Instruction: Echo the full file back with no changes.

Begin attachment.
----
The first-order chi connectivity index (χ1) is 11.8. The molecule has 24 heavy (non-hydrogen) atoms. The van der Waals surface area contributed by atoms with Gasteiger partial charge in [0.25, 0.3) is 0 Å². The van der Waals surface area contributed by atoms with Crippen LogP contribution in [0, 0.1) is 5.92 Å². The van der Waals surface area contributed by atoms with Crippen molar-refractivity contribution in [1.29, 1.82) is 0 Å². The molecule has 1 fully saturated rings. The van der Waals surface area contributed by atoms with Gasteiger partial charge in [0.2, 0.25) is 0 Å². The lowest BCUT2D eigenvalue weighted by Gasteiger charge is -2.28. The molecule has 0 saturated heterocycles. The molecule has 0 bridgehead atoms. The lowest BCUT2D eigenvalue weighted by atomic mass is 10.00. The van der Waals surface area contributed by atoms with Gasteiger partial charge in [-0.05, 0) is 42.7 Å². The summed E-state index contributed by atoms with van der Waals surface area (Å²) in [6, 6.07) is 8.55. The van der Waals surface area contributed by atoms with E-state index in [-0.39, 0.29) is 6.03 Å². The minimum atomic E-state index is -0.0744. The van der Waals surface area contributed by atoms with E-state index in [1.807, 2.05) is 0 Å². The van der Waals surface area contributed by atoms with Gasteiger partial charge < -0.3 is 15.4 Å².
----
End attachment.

The first-order chi connectivity index (χ1) is 11.8. The molecule has 24 heavy (non-hydrogen) atoms. The van der Waals surface area contributed by atoms with Gasteiger partial charge in [0.25, 0.3) is 0 Å². The van der Waals surface area contributed by atoms with Crippen LogP contribution in [0, 0.1) is 5.92 Å². The van der Waals surface area contributed by atoms with Crippen molar-refractivity contribution in [1.29, 1.82) is 0 Å². The molecule has 1 fully saturated rings. The van der Waals surface area contributed by atoms with Gasteiger partial charge in [0.2, 0.25) is 0 Å². The lowest BCUT2D eigenvalue weighted by Gasteiger charge is -2.28. The molecule has 0 saturated heterocycles. The molecule has 0 bridgehead atoms. The lowest BCUT2D eigenvalue weighted by atomic mass is 10.00. The van der Waals surface area contributed by atoms with Gasteiger partial charge in [-0.05, 0) is 42.7 Å². The summed E-state index contributed by atoms with van der Waals surface area (Å²) in [6, 6.07) is 8.55. The van der Waals surface area contributed by atoms with E-state index in [-0.39, 0.29) is 6.03 Å². The minimum atomic E-state index is -0.0744. The van der Waals surface area contributed by atoms with E-state index in [1.807, 2.05) is 0 Å². The van der Waals surface area contributed by atoms with Gasteiger partial charge < -0.3 is 15.4 Å².